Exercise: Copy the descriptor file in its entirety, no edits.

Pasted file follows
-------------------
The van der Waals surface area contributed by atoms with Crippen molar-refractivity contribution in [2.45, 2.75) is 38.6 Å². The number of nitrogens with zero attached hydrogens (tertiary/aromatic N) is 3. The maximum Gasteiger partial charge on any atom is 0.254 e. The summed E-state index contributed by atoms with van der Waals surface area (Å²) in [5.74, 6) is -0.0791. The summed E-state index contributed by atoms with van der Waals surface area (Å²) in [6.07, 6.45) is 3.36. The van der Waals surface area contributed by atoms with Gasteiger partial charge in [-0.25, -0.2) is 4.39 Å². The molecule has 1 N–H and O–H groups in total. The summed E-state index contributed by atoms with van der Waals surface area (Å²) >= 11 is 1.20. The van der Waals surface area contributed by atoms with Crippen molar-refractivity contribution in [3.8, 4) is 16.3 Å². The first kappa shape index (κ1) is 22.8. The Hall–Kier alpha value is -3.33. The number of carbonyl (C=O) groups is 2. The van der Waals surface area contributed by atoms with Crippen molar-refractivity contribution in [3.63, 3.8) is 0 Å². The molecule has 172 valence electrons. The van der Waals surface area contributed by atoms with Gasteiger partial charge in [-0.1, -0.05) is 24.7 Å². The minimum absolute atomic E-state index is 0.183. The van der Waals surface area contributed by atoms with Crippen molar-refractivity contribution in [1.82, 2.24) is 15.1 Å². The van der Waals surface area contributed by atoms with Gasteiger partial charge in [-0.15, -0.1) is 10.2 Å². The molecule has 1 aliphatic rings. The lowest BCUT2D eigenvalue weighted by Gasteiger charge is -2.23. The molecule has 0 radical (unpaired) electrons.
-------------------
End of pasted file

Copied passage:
The van der Waals surface area contributed by atoms with Crippen molar-refractivity contribution in [2.45, 2.75) is 38.6 Å². The number of nitrogens with zero attached hydrogens (tertiary/aromatic N) is 3. The maximum Gasteiger partial charge on any atom is 0.254 e. The summed E-state index contributed by atoms with van der Waals surface area (Å²) in [5.74, 6) is -0.0791. The summed E-state index contributed by atoms with van der Waals surface area (Å²) in [6.07, 6.45) is 3.36. The van der Waals surface area contributed by atoms with Gasteiger partial charge in [-0.25, -0.2) is 4.39 Å². The molecule has 1 N–H and O–H groups in total. The summed E-state index contributed by atoms with van der Waals surface area (Å²) >= 11 is 1.20. The van der Waals surface area contributed by atoms with Crippen molar-refractivity contribution in [3.8, 4) is 16.3 Å². The first kappa shape index (κ1) is 22.8. The Hall–Kier alpha value is -3.33. The number of carbonyl (C=O) groups is 2. The van der Waals surface area contributed by atoms with Crippen molar-refractivity contribution in [3.63, 3.8) is 0 Å². The molecule has 172 valence electrons. The van der Waals surface area contributed by atoms with Gasteiger partial charge in [-0.1, -0.05) is 24.7 Å². The minimum absolute atomic E-state index is 0.183. The van der Waals surface area contributed by atoms with Crippen molar-refractivity contribution in [1.82, 2.24) is 15.1 Å². The van der Waals surface area contributed by atoms with Gasteiger partial charge in [-0.15, -0.1) is 10.2 Å². The molecule has 1 aliphatic rings. The lowest BCUT2D eigenvalue weighted by Gasteiger charge is -2.23. The molecule has 0 radical (unpaired) electrons.